6 On 20 November 2007, JSPL offered to place in escrow sufficient funds to cover the US$50m to meet any judgment obtained by BNP on its claim. This was made on the condition that BNP commence legal proceedings to recover the alleged debt. JSPL gave BNP up to 23 November 2007 to consider the offer. BNP rejected the escrow offer and served a statutory demand to JSPL for payment that same day.

7 On 23 November 2007, JSPL applied to the High Court for an injunction to restrain BNP from commencing winding-up proceedings on the ground that there were triable issues to BNP’s claim and that BNP was not entitled to present a winding up petition.

8 BNP responded that JSPL had no triable issue as (a) there was an immediate obligation to pay, subject to a claw-back under the Close-Out Agreement; and (b) there was ultimately a debt (equal to the close-out amount) under the Master Agreement.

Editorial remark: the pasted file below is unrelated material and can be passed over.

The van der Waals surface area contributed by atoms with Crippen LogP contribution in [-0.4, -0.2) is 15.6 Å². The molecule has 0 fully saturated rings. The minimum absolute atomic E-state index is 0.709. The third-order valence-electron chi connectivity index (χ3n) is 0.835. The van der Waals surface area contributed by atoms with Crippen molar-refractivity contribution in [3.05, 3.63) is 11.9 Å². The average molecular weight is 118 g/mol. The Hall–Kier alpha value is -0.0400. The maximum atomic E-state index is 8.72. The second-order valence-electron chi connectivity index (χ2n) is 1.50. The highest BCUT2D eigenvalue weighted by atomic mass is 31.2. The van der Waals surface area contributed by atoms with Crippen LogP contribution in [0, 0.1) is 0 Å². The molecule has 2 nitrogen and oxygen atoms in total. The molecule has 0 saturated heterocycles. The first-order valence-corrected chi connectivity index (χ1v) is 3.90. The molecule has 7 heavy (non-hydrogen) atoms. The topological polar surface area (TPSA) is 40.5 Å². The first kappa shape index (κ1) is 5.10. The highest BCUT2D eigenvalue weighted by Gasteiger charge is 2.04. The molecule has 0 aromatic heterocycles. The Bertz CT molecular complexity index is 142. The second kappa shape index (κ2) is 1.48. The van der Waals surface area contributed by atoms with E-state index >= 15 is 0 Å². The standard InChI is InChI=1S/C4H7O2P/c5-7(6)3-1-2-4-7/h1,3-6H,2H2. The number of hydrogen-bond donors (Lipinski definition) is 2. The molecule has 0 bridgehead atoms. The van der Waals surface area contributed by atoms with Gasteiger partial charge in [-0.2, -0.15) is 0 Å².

9 The application was heard by Lee Seiu Kin J who found that JSPL had raised triable issues to BNP’s claim under the Close-Out Agreement and/or the Master Agreement.

10 BNP appealed to this court. We heard full arguments on the issues raised by BNP on appeal.

11 In our view, BNP should have accepted JSPL’s offer to pay the amount of the crystallized loss into an escrow account and thereafter commenced an action against JSPL to recover the alleged debt. We hold that in a case where a solvent company does not admit the debt and is prepared to offer security to defend the claim, the court should not as a matter of principle, in the exercise of its discretion, allow a claimant to file a winding up petition against the solvent company, with all the potentially disastrous consequences that may result from the filing of the petition. It is inappropriate to use the threat of winding up to force a company to pay the unadmitted debt, in such circumstances.